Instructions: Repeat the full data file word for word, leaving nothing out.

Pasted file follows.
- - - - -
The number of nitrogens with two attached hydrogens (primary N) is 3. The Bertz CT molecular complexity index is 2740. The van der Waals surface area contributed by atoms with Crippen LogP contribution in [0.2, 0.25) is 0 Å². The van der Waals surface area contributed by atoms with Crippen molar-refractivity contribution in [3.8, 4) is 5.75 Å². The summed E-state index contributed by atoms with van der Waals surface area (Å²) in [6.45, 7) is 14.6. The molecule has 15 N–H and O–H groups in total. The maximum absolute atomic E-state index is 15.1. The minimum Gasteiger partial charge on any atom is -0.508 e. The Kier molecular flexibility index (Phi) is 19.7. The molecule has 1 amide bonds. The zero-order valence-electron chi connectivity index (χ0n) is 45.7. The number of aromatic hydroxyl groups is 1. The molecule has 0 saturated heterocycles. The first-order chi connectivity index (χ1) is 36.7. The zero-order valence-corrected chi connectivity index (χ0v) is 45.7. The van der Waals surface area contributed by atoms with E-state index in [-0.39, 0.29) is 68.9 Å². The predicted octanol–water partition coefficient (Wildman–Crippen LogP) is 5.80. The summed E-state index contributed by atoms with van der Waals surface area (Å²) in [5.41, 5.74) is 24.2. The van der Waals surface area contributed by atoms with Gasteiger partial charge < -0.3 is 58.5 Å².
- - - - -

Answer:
The number of nitrogens with two attached hydrogens (primary N) is 3. The Bertz CT molecular complexity index is 2740. The van der Waals surface area contributed by atoms with Crippen LogP contribution in [0.2, 0.25) is 0 Å². The van der Waals surface area contributed by atoms with Crippen molar-refractivity contribution in [3.8, 4) is 5.75 Å². The summed E-state index contributed by atoms with van der Waals surface area (Å²) in [6.45, 7) is 14.6. The molecule has 15 N–H and O–H groups in total. The maximum absolute atomic E-state index is 15.1. The minimum Gasteiger partial charge on any atom is -0.508 e. The Kier molecular flexibility index (Phi) is 19.7. The molecule has 1 amide bonds. The zero-order valence-electron chi connectivity index (χ0n) is 45.7. The number of aromatic hydroxyl groups is 1. The molecule has 0 saturated heterocycles. The first-order chi connectivity index (χ1) is 36.7. The zero-order valence-corrected chi connectivity index (χ0v) is 45.7. The van der Waals surface area contributed by atoms with E-state index in [-0.39, 0.29) is 68.9 Å². The predicted octanol–water partition coefficient (Wildman–Crippen LogP) is 5.80. The summed E-state index contributed by atoms with van der Waals surface area (Å²) in [5.41, 5.74) is 24.2. The van der Waals surface area contributed by atoms with Gasteiger partial charge < -0.3 is 58.5 Å².